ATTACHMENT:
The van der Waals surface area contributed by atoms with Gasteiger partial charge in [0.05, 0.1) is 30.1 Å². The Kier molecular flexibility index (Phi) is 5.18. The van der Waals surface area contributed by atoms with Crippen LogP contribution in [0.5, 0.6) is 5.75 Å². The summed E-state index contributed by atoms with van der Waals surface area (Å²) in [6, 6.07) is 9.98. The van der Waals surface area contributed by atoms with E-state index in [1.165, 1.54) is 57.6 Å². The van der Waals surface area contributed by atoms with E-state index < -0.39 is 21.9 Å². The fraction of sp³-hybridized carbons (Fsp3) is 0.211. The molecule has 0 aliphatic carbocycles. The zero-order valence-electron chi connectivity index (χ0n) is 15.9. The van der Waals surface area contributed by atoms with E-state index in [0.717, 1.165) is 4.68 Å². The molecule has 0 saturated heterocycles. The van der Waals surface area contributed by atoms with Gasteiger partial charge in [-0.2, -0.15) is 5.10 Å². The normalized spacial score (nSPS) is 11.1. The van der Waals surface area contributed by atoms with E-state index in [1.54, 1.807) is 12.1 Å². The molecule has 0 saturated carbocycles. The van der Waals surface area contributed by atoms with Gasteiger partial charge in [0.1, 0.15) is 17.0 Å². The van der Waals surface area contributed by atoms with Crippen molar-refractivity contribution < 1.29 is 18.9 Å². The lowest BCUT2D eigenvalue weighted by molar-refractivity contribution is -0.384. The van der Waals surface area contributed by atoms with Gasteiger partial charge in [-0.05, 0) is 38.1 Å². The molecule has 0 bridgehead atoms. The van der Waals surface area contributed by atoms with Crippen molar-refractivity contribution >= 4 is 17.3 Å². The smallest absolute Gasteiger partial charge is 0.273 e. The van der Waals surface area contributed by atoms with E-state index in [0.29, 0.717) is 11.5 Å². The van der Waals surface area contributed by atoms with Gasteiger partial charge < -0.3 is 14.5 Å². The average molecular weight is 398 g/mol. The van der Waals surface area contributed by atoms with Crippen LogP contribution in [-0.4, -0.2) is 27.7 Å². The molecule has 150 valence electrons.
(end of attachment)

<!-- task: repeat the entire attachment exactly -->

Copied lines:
The van der Waals surface area contributed by atoms with Gasteiger partial charge in [0.05, 0.1) is 30.1 Å². The Kier molecular flexibility index (Phi) is 5.18. The van der Waals surface area contributed by atoms with Crippen LogP contribution in [0.5, 0.6) is 5.75 Å². The summed E-state index contributed by atoms with van der Waals surface area (Å²) in [6, 6.07) is 9.98. The van der Waals surface area contributed by atoms with E-state index in [1.165, 1.54) is 57.6 Å². The van der Waals surface area contributed by atoms with E-state index < -0.39 is 21.9 Å². The fraction of sp³-hybridized carbons (Fsp3) is 0.211. The molecule has 0 aliphatic carbocycles. The zero-order valence-electron chi connectivity index (χ0n) is 15.9. The van der Waals surface area contributed by atoms with E-state index in [0.717, 1.165) is 4.68 Å². The molecule has 0 saturated heterocycles. The van der Waals surface area contributed by atoms with Gasteiger partial charge in [-0.2, -0.15) is 5.10 Å². The normalized spacial score (nSPS) is 11.1. The van der Waals surface area contributed by atoms with E-state index in [1.54, 1.807) is 12.1 Å². The molecule has 0 saturated carbocycles. The van der Waals surface area contributed by atoms with Gasteiger partial charge in [0.1, 0.15) is 17.0 Å². The van der Waals surface area contributed by atoms with Crippen molar-refractivity contribution < 1.29 is 18.9 Å². The lowest BCUT2D eigenvalue weighted by molar-refractivity contribution is -0.384. The van der Waals surface area contributed by atoms with Gasteiger partial charge in [-0.05, 0) is 38.1 Å². The molecule has 0 bridgehead atoms. The van der Waals surface area contributed by atoms with Crippen molar-refractivity contribution >= 4 is 17.3 Å². The smallest absolute Gasteiger partial charge is 0.273 e. The van der Waals surface area contributed by atoms with E-state index in [0.29, 0.717) is 11.5 Å². The van der Waals surface area contributed by atoms with Gasteiger partial charge < -0.3 is 14.5 Å². The average molecular weight is 398 g/mol. The van der Waals surface area contributed by atoms with Crippen LogP contribution in [-0.4, -0.2) is 27.7 Å². The molecule has 150 valence electrons.